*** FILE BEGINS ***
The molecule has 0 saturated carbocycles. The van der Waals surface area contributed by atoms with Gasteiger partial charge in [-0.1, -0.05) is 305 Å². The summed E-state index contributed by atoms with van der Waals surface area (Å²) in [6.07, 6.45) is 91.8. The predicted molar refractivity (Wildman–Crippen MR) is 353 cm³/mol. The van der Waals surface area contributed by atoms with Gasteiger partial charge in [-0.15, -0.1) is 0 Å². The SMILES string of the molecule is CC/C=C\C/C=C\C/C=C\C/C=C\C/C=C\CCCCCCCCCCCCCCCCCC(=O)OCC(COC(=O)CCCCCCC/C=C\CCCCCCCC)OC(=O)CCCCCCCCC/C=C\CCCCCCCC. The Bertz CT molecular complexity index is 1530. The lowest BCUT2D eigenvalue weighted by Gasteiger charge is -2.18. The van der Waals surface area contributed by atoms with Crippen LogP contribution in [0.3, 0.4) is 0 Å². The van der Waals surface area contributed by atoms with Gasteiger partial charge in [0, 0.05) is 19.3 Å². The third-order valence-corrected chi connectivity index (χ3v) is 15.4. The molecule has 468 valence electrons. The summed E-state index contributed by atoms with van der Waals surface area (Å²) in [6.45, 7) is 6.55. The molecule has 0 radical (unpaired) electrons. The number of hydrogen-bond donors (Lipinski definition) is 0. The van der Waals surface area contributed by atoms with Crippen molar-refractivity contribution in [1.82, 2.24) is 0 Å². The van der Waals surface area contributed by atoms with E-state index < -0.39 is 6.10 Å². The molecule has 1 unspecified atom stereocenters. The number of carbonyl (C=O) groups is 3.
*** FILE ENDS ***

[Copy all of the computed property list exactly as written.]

The molecule has 0 saturated carbocycles. The van der Waals surface area contributed by atoms with Gasteiger partial charge in [-0.1, -0.05) is 305 Å². The summed E-state index contributed by atoms with van der Waals surface area (Å²) in [6.07, 6.45) is 91.8. The predicted molar refractivity (Wildman–Crippen MR) is 353 cm³/mol. The van der Waals surface area contributed by atoms with Gasteiger partial charge in [-0.15, -0.1) is 0 Å². The SMILES string of the molecule is CC/C=C\C/C=C\C/C=C\C/C=C\C/C=C\CCCCCCCCCCCCCCCCCC(=O)OCC(COC(=O)CCCCCCC/C=C\CCCCCCCC)OC(=O)CCCCCCCCC/C=C\CCCCCCCC. The Bertz CT molecular complexity index is 1530. The lowest BCUT2D eigenvalue weighted by Gasteiger charge is -2.18. The van der Waals surface area contributed by atoms with Crippen LogP contribution in [0.3, 0.4) is 0 Å². The van der Waals surface area contributed by atoms with Gasteiger partial charge in [0, 0.05) is 19.3 Å². The third-order valence-corrected chi connectivity index (χ3v) is 15.4. The molecule has 468 valence electrons. The summed E-state index contributed by atoms with van der Waals surface area (Å²) in [6.45, 7) is 6.55. The molecule has 0 radical (unpaired) electrons. The number of hydrogen-bond donors (Lipinski definition) is 0. The van der Waals surface area contributed by atoms with Crippen molar-refractivity contribution in [1.82, 2.24) is 0 Å². The van der Waals surface area contributed by atoms with E-state index < -0.39 is 6.10 Å². The molecule has 1 unspecified atom stereocenters. The number of carbonyl (C=O) groups is 3.